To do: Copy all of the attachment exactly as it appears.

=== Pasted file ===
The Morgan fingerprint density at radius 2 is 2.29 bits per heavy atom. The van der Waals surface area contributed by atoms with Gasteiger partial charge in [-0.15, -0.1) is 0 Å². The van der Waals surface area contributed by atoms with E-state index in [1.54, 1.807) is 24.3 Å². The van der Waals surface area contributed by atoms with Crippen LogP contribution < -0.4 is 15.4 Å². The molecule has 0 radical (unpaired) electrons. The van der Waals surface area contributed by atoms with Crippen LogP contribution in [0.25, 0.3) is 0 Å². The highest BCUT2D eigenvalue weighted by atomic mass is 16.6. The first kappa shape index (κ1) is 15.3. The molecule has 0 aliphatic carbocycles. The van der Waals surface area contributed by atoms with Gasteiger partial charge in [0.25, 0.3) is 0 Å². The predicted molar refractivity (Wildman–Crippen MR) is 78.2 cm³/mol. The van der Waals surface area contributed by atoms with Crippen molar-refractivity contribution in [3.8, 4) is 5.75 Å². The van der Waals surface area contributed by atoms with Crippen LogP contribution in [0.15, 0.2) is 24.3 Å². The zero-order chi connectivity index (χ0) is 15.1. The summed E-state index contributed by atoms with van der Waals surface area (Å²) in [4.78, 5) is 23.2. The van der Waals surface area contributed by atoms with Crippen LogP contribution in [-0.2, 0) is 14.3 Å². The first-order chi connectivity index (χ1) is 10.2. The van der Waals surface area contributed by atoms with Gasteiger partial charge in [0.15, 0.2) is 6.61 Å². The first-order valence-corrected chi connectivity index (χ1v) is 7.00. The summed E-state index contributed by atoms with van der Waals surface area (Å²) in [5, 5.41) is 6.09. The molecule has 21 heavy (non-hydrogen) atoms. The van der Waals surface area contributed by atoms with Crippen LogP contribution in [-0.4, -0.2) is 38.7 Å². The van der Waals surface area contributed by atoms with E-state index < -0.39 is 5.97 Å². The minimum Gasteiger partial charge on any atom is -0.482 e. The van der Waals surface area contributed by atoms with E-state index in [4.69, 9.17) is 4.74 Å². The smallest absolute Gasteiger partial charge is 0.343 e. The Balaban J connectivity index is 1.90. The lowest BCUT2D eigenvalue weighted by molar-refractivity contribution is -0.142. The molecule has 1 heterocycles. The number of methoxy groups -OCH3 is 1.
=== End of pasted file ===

The Morgan fingerprint density at radius 2 is 2.29 bits per heavy atom. The van der Waals surface area contributed by atoms with Gasteiger partial charge in [-0.15, -0.1) is 0 Å². The van der Waals surface area contributed by atoms with E-state index in [1.54, 1.807) is 24.3 Å². The van der Waals surface area contributed by atoms with Crippen LogP contribution < -0.4 is 15.4 Å². The molecule has 0 radical (unpaired) electrons. The van der Waals surface area contributed by atoms with Crippen LogP contribution in [0.25, 0.3) is 0 Å². The highest BCUT2D eigenvalue weighted by atomic mass is 16.6. The first kappa shape index (κ1) is 15.3. The molecule has 0 aliphatic carbocycles. The van der Waals surface area contributed by atoms with Gasteiger partial charge in [0.25, 0.3) is 0 Å². The predicted molar refractivity (Wildman–Crippen MR) is 78.2 cm³/mol. The van der Waals surface area contributed by atoms with Crippen molar-refractivity contribution in [3.8, 4) is 5.75 Å². The van der Waals surface area contributed by atoms with Crippen LogP contribution in [0.15, 0.2) is 24.3 Å². The zero-order chi connectivity index (χ0) is 15.1. The summed E-state index contributed by atoms with van der Waals surface area (Å²) in [4.78, 5) is 23.2. The van der Waals surface area contributed by atoms with Crippen LogP contribution in [-0.2, 0) is 14.3 Å². The first-order chi connectivity index (χ1) is 10.2. The van der Waals surface area contributed by atoms with Gasteiger partial charge in [0.15, 0.2) is 6.61 Å². The first-order valence-corrected chi connectivity index (χ1v) is 7.00. The summed E-state index contributed by atoms with van der Waals surface area (Å²) in [5, 5.41) is 6.09. The molecule has 21 heavy (non-hydrogen) atoms. The van der Waals surface area contributed by atoms with Crippen LogP contribution in [-0.4, -0.2) is 38.7 Å². The van der Waals surface area contributed by atoms with E-state index < -0.39 is 5.97 Å². The minimum Gasteiger partial charge on any atom is -0.482 e. The van der Waals surface area contributed by atoms with E-state index in [4.69, 9.17) is 4.74 Å². The smallest absolute Gasteiger partial charge is 0.343 e. The Balaban J connectivity index is 1.90. The lowest BCUT2D eigenvalue weighted by molar-refractivity contribution is -0.142. The molecule has 1 heterocycles. The number of methoxy groups -OCH3 is 1.